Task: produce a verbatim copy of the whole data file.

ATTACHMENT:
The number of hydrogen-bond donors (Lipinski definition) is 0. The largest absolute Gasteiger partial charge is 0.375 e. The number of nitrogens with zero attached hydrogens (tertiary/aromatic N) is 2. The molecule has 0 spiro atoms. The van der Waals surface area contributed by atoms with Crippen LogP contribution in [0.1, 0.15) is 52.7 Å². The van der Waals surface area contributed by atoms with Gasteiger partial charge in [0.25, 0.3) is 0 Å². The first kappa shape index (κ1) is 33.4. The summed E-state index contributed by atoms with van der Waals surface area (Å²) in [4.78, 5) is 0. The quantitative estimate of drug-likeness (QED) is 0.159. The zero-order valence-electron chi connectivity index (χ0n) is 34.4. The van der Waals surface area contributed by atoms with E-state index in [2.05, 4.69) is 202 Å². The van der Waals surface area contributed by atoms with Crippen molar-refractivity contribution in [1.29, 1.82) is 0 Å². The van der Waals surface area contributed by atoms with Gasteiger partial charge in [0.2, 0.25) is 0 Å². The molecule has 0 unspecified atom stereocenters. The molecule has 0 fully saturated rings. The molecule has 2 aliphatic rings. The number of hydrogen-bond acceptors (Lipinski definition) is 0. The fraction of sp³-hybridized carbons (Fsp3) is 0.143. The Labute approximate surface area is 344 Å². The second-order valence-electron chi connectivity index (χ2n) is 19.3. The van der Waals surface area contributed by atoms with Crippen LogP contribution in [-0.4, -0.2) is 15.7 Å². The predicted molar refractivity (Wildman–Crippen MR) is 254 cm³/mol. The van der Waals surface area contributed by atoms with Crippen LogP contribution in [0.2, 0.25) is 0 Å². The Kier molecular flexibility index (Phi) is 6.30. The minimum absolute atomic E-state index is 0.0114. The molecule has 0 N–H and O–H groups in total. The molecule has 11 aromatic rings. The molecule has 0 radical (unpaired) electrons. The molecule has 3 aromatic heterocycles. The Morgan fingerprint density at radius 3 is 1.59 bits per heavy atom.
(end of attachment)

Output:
The number of hydrogen-bond donors (Lipinski definition) is 0. The largest absolute Gasteiger partial charge is 0.375 e. The number of nitrogens with zero attached hydrogens (tertiary/aromatic N) is 2. The molecule has 0 spiro atoms. The van der Waals surface area contributed by atoms with Crippen LogP contribution in [0.1, 0.15) is 52.7 Å². The van der Waals surface area contributed by atoms with Gasteiger partial charge in [0.25, 0.3) is 0 Å². The first kappa shape index (κ1) is 33.4. The summed E-state index contributed by atoms with van der Waals surface area (Å²) in [4.78, 5) is 0. The quantitative estimate of drug-likeness (QED) is 0.159. The zero-order valence-electron chi connectivity index (χ0n) is 34.4. The van der Waals surface area contributed by atoms with E-state index in [2.05, 4.69) is 202 Å². The van der Waals surface area contributed by atoms with Crippen molar-refractivity contribution in [1.29, 1.82) is 0 Å². The van der Waals surface area contributed by atoms with Gasteiger partial charge in [0.2, 0.25) is 0 Å². The molecule has 0 unspecified atom stereocenters. The molecule has 0 fully saturated rings. The molecule has 2 aliphatic rings. The number of hydrogen-bond acceptors (Lipinski definition) is 0. The fraction of sp³-hybridized carbons (Fsp3) is 0.143. The Labute approximate surface area is 344 Å². The second-order valence-electron chi connectivity index (χ2n) is 19.3. The van der Waals surface area contributed by atoms with Crippen LogP contribution in [-0.4, -0.2) is 15.7 Å². The predicted molar refractivity (Wildman–Crippen MR) is 254 cm³/mol. The van der Waals surface area contributed by atoms with Crippen LogP contribution in [0.2, 0.25) is 0 Å². The Kier molecular flexibility index (Phi) is 6.30. The minimum absolute atomic E-state index is 0.0114. The molecule has 0 N–H and O–H groups in total. The molecule has 11 aromatic rings. The molecule has 0 radical (unpaired) electrons. The molecule has 3 aromatic heterocycles. The Morgan fingerprint density at radius 3 is 1.59 bits per heavy atom.